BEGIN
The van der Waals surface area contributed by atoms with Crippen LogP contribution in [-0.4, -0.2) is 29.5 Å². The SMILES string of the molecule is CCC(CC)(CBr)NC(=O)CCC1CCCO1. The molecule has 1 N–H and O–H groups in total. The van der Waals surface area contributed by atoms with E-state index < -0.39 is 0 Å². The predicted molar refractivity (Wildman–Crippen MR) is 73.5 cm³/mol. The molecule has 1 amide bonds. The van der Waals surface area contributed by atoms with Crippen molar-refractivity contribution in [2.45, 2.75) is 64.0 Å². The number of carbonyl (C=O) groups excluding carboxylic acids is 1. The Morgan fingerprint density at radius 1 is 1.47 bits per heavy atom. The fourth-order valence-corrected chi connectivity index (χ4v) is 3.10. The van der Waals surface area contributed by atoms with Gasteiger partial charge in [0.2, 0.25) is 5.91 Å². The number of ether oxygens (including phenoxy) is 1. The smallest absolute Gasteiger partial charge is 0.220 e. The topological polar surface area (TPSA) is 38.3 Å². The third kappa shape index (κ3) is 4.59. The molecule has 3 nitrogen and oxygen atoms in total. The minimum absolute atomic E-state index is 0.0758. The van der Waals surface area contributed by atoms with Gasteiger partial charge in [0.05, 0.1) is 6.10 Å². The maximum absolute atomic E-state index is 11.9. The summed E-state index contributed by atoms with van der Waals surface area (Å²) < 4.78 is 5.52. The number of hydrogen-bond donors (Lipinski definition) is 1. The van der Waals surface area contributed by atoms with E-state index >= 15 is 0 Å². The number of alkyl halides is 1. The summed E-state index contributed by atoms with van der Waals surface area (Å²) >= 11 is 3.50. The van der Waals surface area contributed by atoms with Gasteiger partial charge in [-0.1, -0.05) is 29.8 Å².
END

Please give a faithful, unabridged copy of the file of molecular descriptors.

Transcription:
The van der Waals surface area contributed by atoms with Crippen LogP contribution in [-0.4, -0.2) is 29.5 Å². The SMILES string of the molecule is CCC(CC)(CBr)NC(=O)CCC1CCCO1. The molecule has 1 N–H and O–H groups in total. The van der Waals surface area contributed by atoms with E-state index < -0.39 is 0 Å². The predicted molar refractivity (Wildman–Crippen MR) is 73.5 cm³/mol. The molecule has 1 amide bonds. The van der Waals surface area contributed by atoms with Crippen molar-refractivity contribution in [2.45, 2.75) is 64.0 Å². The number of carbonyl (C=O) groups excluding carboxylic acids is 1. The Morgan fingerprint density at radius 1 is 1.47 bits per heavy atom. The fourth-order valence-corrected chi connectivity index (χ4v) is 3.10. The van der Waals surface area contributed by atoms with Gasteiger partial charge in [0.2, 0.25) is 5.91 Å². The number of ether oxygens (including phenoxy) is 1. The smallest absolute Gasteiger partial charge is 0.220 e. The topological polar surface area (TPSA) is 38.3 Å². The third kappa shape index (κ3) is 4.59. The molecule has 3 nitrogen and oxygen atoms in total. The minimum absolute atomic E-state index is 0.0758. The van der Waals surface area contributed by atoms with Gasteiger partial charge in [0.05, 0.1) is 6.10 Å². The maximum absolute atomic E-state index is 11.9. The summed E-state index contributed by atoms with van der Waals surface area (Å²) < 4.78 is 5.52. The number of hydrogen-bond donors (Lipinski definition) is 1. The van der Waals surface area contributed by atoms with E-state index >= 15 is 0 Å². The number of alkyl halides is 1. The summed E-state index contributed by atoms with van der Waals surface area (Å²) >= 11 is 3.50. The van der Waals surface area contributed by atoms with Gasteiger partial charge in [-0.1, -0.05) is 29.8 Å².